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1

Week 6

: Chapter 7
Exercises:

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Answer the \why?" at the top of 156 (it's ok to not write this out, just make sure you

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7.1.1-7.1.4.
A remark on 7.1.4: it is common to write
 
n
k

:=

!

n
k

!(n

k

)!

:

This is read as \n choose k". It gets this name because the number produced is the
amount of distinct ways to choose k elements from the set f1; 2; : : : ; ng. If you'd like
an extra challenge,
try to show this. More formally, for 0  k  n, you need to show

n
there are k injective functions from the set f1; 2; : : : ; kg to the set f1; 2; : : : ; ng. Doing
this formally is quite dicult, but see if you can understand why it is true with a careful
counting argument.

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I found the formulation of 7.1.5 given in the book to be a bit confusing, so I have reformulated it below. You're free to prove the exercise using my wording or Tao's.
7.1.5 (reformulation): Let m be an integer, and for each j with 1  j  k, let (a(nj ) )1
1 n=m
Pk
(j )
is
be a convergent sequence of real numbers. Show that the sequence
j =1 an
n=m
convergent, and
k
X

lim
!1
j =1

n

(j )
xn

=

k
X
j =1

lim x(nj ) :
!1

n

(Hint: Use Theorem 6.1.19 (a) and induct on k).

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Exercise 1.1

(Identities involving nite series). Prove the following equalities hold.

(a) (Triangular Sum) Show that
n
X
i

= 1 + 2 + 3 + ::: + n =

i=1

( + 1)
:
2

n n

Hint: Induct on n.
This sum gets it's name because it corresponds to the number of circles in the gure
below.

1

(b) (Geometric Series) Let x 2 R, x 6= 1. Show that
n
X

i

x

=

1

i=0

n+1

x

1

x

:

(For the case x = 0, we take 00 = 1 in this context).
(c) For a; b 2 R, show
a

n

n

b

= (a

)

n 1
X

b

!

i n i

a b

i=0

Hint: Use various parts of theorem 7.1.11 and lemma 7.1.4 on the right side until it
simpli es to the left side.
Note that if n = 2, this result shows a2 b2 = (a b)(a + b).

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2

7.2.1-6
7.3.1-3 (You can use exercise 1.1 (b) above in exercise 7.3.2).
7.4.1 (note that f de nes a subsequence of (an )1 in this problem).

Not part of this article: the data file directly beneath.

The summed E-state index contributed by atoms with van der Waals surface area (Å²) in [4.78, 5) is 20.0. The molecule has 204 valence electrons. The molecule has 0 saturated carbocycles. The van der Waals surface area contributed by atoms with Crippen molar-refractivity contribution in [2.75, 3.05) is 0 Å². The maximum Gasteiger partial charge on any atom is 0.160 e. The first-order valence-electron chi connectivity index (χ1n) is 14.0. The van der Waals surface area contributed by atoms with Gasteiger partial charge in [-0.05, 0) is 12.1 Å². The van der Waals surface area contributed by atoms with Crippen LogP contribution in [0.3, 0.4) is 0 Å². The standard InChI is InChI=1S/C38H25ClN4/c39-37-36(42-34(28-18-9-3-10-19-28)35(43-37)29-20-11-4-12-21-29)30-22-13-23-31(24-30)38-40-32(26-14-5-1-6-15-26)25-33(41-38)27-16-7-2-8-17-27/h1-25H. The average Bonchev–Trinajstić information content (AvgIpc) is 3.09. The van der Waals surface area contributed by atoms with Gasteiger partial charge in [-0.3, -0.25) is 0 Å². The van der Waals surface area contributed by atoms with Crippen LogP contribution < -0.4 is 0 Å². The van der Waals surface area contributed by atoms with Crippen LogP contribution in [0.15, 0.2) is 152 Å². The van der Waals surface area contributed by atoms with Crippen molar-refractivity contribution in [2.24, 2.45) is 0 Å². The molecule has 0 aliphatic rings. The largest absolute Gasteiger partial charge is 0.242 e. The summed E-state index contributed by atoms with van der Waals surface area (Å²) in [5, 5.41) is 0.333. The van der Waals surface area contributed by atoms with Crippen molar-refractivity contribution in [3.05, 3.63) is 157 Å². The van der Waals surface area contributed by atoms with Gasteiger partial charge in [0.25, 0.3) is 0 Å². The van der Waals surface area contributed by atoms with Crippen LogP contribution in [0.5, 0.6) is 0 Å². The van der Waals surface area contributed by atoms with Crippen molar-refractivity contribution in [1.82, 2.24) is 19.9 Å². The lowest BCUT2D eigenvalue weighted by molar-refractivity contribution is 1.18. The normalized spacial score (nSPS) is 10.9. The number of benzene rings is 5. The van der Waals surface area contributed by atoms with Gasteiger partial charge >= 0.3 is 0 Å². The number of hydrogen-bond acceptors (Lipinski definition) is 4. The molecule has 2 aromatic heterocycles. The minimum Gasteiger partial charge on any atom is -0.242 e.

n=0

7.5.1-3.

Week 7

: Chapter 8
:

Exercises

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



8.1.1-9. (only do 8.1.2, if you didn't do the third extra exercise assigned week 1).
(Optional) 8.1.10.
8.2.1-5.
8.3.1-5.
2

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
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3

8.4.1-3.
Show that every well ordered set is totally ordered.
8.5.3, 8.5.8, 8.5.10, 8.5.12-15, 8.5.17-20

Week 8

: Chapter 9
Exercises:

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9.1.1-8, 9.1.13-15.
9.2.1.
9.3.1-5
9.4.1-5, 9.4.7.
9.5.1.
Answer the \why?" given in remark 9.6.6.
9.6.1.
9.7.1-2.
9.8.3-4.
This exercise helps provide context for exercise 9.8.5, and it's also good to know in general.
Prove the following theorem.

(a) If f : [a; b] ! R is monotonically increasing, for each x0 2 [a; b],
limx!x0 f (x) and limx!x0 + exist, and limx!x0 f (x)  limx!x0 + f (x).
Hint: Consider supff (x) j x &lt; x0 g for the left limit, and inf ff (x) j x &gt; x0 g for the
right limit.
(b) An analogous result holds if f is monotonically decreasing. State this result, and derive
it from (a) (instead of mimicking the technique of (a) to prove it directly).
(c) If f : [a; b] ! R is monotone, then f has at most countably many discontinuities.
Hint: Assume without loss of generality f is monotonically increasing. Let A =
fx0 2 [a; b] j f is discontinuous at x0g. By (a), x0 2 A if and only if limx!x0 f (x) &lt;
limx!x0 + f (x). Using this, there's a way to nd an injection from A to Q.
Theorem 3.1.

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9.8.5.
9.9.1-5.
9.10.1.
3

4

Week 9

: Chapter 10
Exercises:

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

10.1.2-5.

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

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


Give a solution to 10.1.5 which does not rely on induction, using exercise 1.1 (c) above.

5

Let f : X ! R, x0 2 X , and L 2 R. Show f is di erentiable at x0 with f 0 (x0 ) = L if and
only if limh!0 f (x0 +hh) f (x0 ) = L.
10.1.6-7.
10.2.1, 10.2.4-7.
10.3.1, 10.3.4-5.
10.4.1-3.
10.5.1.

Week 10

: Chapter 11
Exercises:

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11.1.1-2, 11.1.4.
11.2.1-4.
11.3.3-5.
11.4.1-2, 11.4.4.
11.5.1.
11.6.1, 11.6.3, 11.6.5.
11.8.1-5.
11.9.1-3.
11.10.1-4.

4

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